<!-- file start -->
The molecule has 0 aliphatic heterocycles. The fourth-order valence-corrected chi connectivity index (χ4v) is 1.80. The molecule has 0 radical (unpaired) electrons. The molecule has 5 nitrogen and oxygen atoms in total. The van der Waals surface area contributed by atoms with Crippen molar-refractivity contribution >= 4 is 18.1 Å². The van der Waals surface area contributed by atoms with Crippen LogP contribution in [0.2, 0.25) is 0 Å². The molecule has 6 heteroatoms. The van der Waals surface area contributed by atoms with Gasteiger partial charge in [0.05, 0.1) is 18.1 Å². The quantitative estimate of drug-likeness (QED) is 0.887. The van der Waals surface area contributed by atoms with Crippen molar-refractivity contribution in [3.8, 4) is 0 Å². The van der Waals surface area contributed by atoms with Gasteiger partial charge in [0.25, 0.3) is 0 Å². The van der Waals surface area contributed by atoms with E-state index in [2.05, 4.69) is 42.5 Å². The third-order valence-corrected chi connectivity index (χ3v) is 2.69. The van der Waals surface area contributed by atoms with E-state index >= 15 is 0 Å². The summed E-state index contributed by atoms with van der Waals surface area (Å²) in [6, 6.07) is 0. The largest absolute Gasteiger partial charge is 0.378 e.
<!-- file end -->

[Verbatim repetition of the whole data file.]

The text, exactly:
The molecule has 0 aliphatic heterocycles. The fourth-order valence-corrected chi connectivity index (χ4v) is 1.80. The molecule has 0 radical (unpaired) electrons. The molecule has 5 nitrogen and oxygen atoms in total. The van der Waals surface area contributed by atoms with Crippen molar-refractivity contribution >= 4 is 18.1 Å². The van der Waals surface area contributed by atoms with Crippen LogP contribution in [0.2, 0.25) is 0 Å². The molecule has 6 heteroatoms. The van der Waals surface area contributed by atoms with Gasteiger partial charge in [0.05, 0.1) is 18.1 Å². The quantitative estimate of drug-likeness (QED) is 0.887. The van der Waals surface area contributed by atoms with Crippen molar-refractivity contribution in [3.8, 4) is 0 Å². The van der Waals surface area contributed by atoms with Gasteiger partial charge in [0.25, 0.3) is 0 Å². The van der Waals surface area contributed by atoms with E-state index in [2.05, 4.69) is 42.5 Å². The third-order valence-corrected chi connectivity index (χ3v) is 2.69. The van der Waals surface area contributed by atoms with E-state index >= 15 is 0 Å². The summed E-state index contributed by atoms with van der Waals surface area (Å²) in [6, 6.07) is 0. The largest absolute Gasteiger partial charge is 0.378 e.